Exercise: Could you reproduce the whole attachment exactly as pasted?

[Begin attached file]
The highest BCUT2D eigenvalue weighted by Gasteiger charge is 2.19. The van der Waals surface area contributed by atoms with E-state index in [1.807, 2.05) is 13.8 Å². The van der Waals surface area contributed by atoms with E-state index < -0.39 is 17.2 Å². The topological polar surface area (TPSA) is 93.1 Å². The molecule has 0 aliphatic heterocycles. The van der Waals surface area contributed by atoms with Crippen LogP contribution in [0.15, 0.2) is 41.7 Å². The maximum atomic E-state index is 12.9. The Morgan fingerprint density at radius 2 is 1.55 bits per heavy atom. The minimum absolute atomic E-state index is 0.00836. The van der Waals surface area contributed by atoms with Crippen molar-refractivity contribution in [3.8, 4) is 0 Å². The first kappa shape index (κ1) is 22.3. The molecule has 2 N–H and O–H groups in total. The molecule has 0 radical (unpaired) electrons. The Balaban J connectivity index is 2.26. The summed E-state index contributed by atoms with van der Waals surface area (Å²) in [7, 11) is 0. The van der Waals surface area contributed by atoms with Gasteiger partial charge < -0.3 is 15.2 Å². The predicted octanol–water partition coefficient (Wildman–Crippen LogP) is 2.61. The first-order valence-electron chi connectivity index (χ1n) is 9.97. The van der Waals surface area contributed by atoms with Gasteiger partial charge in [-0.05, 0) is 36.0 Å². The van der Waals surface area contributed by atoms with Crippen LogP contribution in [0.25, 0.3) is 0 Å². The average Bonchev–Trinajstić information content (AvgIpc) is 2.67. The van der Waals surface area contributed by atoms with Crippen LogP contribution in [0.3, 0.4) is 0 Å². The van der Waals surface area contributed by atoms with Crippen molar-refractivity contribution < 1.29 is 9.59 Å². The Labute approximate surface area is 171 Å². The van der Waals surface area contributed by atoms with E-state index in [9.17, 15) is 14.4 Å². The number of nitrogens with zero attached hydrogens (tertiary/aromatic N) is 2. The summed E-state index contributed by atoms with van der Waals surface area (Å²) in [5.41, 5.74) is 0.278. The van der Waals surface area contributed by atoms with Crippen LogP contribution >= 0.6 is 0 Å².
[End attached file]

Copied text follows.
The highest BCUT2D eigenvalue weighted by Gasteiger charge is 2.19. The van der Waals surface area contributed by atoms with E-state index in [1.807, 2.05) is 13.8 Å². The van der Waals surface area contributed by atoms with E-state index < -0.39 is 17.2 Å². The topological polar surface area (TPSA) is 93.1 Å². The molecule has 0 aliphatic heterocycles. The van der Waals surface area contributed by atoms with Crippen LogP contribution in [0.15, 0.2) is 41.7 Å². The maximum atomic E-state index is 12.9. The Morgan fingerprint density at radius 2 is 1.55 bits per heavy atom. The minimum absolute atomic E-state index is 0.00836. The van der Waals surface area contributed by atoms with Crippen molar-refractivity contribution in [3.8, 4) is 0 Å². The first kappa shape index (κ1) is 22.3. The molecule has 2 N–H and O–H groups in total. The molecule has 0 radical (unpaired) electrons. The Balaban J connectivity index is 2.26. The summed E-state index contributed by atoms with van der Waals surface area (Å²) in [7, 11) is 0. The van der Waals surface area contributed by atoms with Gasteiger partial charge < -0.3 is 15.2 Å². The predicted octanol–water partition coefficient (Wildman–Crippen LogP) is 2.61. The first-order valence-electron chi connectivity index (χ1n) is 9.97. The van der Waals surface area contributed by atoms with Gasteiger partial charge in [-0.05, 0) is 36.0 Å². The van der Waals surface area contributed by atoms with Crippen LogP contribution in [0.25, 0.3) is 0 Å². The average Bonchev–Trinajstić information content (AvgIpc) is 2.67. The van der Waals surface area contributed by atoms with Crippen LogP contribution in [0.3, 0.4) is 0 Å². The van der Waals surface area contributed by atoms with Crippen molar-refractivity contribution < 1.29 is 9.59 Å². The Labute approximate surface area is 171 Å². The van der Waals surface area contributed by atoms with E-state index in [9.17, 15) is 14.4 Å². The number of nitrogens with zero attached hydrogens (tertiary/aromatic N) is 2. The summed E-state index contributed by atoms with van der Waals surface area (Å²) in [5.41, 5.74) is 0.278. The van der Waals surface area contributed by atoms with Crippen LogP contribution >= 0.6 is 0 Å².